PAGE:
If you think the region lacks architectural identity, look again. Two top local architects map the past—and use its lessons to point toward a more sustainable future.
Architect Joyce Owens is quick to counter the conventional wisdom that Southwest Florida doesn’t have an architectural lineage, look or history. “No, that’s not true at all,” she says, pointing to the structures built by Native Americans and the early colonists that demonstrate timeless design values—principles that Owens puts into daily practice.
The erudition and depth found on the blog on the architect’s website, which both mines and celebrates the region’s architecture, backs up her point with palpable passion and in considerable detail. “Is there an architecture native to Southwest Florida?” she writes in the essay, “Learning from Crackers” (a nod to the influential architect Robert Venturi’s famous volume about postmodern aesthetics, “Learning from Las Vegas”). She says Chickee and Cracker structures are part of the original vernacular, referring to the thatched-roof structures developed by the Seminoles and the modest, well-ventilated wooden homes favored by 19th century settlers, respectively. “I want people to know the architectural heritage here, and learn from it to build for the future,” Owens says. “That’s why I’ve done all that research. There are so many interesting factors to consider in this area—the climate, the way we live.”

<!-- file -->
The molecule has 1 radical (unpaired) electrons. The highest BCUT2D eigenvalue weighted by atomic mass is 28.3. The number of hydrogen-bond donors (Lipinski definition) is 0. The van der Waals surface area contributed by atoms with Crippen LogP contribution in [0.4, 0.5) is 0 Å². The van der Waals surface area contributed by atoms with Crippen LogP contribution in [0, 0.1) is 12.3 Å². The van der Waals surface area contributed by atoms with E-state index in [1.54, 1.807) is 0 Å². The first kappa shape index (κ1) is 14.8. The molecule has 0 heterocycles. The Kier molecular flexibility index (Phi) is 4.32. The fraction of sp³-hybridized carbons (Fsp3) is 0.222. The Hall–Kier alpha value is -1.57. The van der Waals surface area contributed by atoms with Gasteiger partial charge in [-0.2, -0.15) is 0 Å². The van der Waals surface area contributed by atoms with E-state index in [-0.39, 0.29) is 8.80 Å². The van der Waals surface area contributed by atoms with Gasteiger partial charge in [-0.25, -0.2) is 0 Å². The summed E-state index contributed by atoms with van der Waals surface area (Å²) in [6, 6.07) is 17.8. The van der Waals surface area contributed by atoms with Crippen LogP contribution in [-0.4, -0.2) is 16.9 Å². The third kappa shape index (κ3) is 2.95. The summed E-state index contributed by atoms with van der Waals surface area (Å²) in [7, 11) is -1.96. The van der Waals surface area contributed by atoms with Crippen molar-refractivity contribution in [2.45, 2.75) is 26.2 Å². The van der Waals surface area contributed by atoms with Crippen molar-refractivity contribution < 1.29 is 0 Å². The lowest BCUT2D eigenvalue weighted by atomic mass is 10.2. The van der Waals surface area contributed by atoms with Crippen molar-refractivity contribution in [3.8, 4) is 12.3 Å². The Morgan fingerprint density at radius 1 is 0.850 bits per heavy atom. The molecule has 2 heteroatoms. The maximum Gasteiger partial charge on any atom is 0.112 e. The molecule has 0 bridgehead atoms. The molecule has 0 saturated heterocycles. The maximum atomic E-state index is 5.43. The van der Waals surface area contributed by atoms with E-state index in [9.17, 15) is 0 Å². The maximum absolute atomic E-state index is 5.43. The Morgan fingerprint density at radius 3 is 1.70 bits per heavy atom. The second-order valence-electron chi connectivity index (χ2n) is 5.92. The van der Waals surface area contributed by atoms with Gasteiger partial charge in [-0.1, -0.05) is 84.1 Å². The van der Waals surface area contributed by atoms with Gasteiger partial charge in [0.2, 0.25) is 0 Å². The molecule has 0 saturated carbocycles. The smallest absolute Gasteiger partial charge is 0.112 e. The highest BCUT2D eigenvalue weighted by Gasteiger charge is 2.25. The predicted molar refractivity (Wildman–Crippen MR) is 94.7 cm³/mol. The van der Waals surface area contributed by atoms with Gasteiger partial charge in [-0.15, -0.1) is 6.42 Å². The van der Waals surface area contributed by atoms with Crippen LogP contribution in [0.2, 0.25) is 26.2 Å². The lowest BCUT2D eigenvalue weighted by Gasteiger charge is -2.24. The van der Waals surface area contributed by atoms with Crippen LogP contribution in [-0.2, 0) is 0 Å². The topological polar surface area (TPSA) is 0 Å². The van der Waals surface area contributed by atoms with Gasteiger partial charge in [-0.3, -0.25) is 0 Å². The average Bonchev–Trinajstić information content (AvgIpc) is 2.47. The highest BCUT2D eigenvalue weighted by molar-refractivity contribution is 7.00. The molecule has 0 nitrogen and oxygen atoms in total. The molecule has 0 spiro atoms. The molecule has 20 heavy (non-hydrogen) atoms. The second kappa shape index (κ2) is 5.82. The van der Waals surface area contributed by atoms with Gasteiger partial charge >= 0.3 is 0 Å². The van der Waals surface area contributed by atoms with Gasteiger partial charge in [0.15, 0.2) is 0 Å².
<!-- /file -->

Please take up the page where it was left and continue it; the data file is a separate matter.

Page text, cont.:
>> Read the full story in our January issue: